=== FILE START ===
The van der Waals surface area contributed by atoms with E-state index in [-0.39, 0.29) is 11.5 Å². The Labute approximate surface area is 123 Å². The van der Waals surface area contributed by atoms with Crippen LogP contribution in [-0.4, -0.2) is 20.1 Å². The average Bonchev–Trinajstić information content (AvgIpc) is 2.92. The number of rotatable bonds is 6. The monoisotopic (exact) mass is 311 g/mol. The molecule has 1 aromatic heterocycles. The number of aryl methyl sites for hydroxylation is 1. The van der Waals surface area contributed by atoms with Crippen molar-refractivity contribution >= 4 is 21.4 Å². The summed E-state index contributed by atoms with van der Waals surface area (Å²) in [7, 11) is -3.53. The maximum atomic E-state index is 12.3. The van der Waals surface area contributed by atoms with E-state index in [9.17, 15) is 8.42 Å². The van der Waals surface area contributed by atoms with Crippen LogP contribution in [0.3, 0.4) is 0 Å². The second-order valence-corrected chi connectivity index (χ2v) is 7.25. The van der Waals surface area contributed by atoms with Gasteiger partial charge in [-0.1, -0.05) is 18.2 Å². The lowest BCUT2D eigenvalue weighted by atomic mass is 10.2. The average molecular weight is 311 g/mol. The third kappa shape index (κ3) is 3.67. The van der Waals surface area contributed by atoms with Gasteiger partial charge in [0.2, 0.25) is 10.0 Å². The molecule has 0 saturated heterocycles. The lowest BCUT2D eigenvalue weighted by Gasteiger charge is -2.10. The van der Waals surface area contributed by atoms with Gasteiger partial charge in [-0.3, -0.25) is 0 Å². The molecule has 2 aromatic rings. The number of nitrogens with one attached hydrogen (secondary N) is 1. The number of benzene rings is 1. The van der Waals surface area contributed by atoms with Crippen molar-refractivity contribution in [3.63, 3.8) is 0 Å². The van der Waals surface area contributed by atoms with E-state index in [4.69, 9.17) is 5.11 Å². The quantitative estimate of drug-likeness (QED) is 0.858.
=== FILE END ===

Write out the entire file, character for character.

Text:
The van der Waals surface area contributed by atoms with E-state index in [-0.39, 0.29) is 11.5 Å². The Labute approximate surface area is 123 Å². The van der Waals surface area contributed by atoms with Crippen LogP contribution in [-0.4, -0.2) is 20.1 Å². The average Bonchev–Trinajstić information content (AvgIpc) is 2.92. The number of rotatable bonds is 6. The monoisotopic (exact) mass is 311 g/mol. The molecule has 1 aromatic heterocycles. The number of aryl methyl sites for hydroxylation is 1. The van der Waals surface area contributed by atoms with Crippen molar-refractivity contribution >= 4 is 21.4 Å². The summed E-state index contributed by atoms with van der Waals surface area (Å²) in [7, 11) is -3.53. The maximum atomic E-state index is 12.3. The van der Waals surface area contributed by atoms with E-state index in [9.17, 15) is 8.42 Å². The van der Waals surface area contributed by atoms with Crippen LogP contribution in [0.3, 0.4) is 0 Å². The second-order valence-corrected chi connectivity index (χ2v) is 7.25. The van der Waals surface area contributed by atoms with Gasteiger partial charge in [-0.1, -0.05) is 18.2 Å². The lowest BCUT2D eigenvalue weighted by atomic mass is 10.2. The average molecular weight is 311 g/mol. The third kappa shape index (κ3) is 3.67. The van der Waals surface area contributed by atoms with Gasteiger partial charge in [0.2, 0.25) is 10.0 Å². The molecule has 0 saturated heterocycles. The lowest BCUT2D eigenvalue weighted by Gasteiger charge is -2.10. The van der Waals surface area contributed by atoms with Gasteiger partial charge in [-0.3, -0.25) is 0 Å². The molecule has 2 aromatic rings. The number of nitrogens with one attached hydrogen (secondary N) is 1. The number of benzene rings is 1. The van der Waals surface area contributed by atoms with Crippen molar-refractivity contribution in [3.63, 3.8) is 0 Å². The van der Waals surface area contributed by atoms with E-state index in [4.69, 9.17) is 5.11 Å². The quantitative estimate of drug-likeness (QED) is 0.858.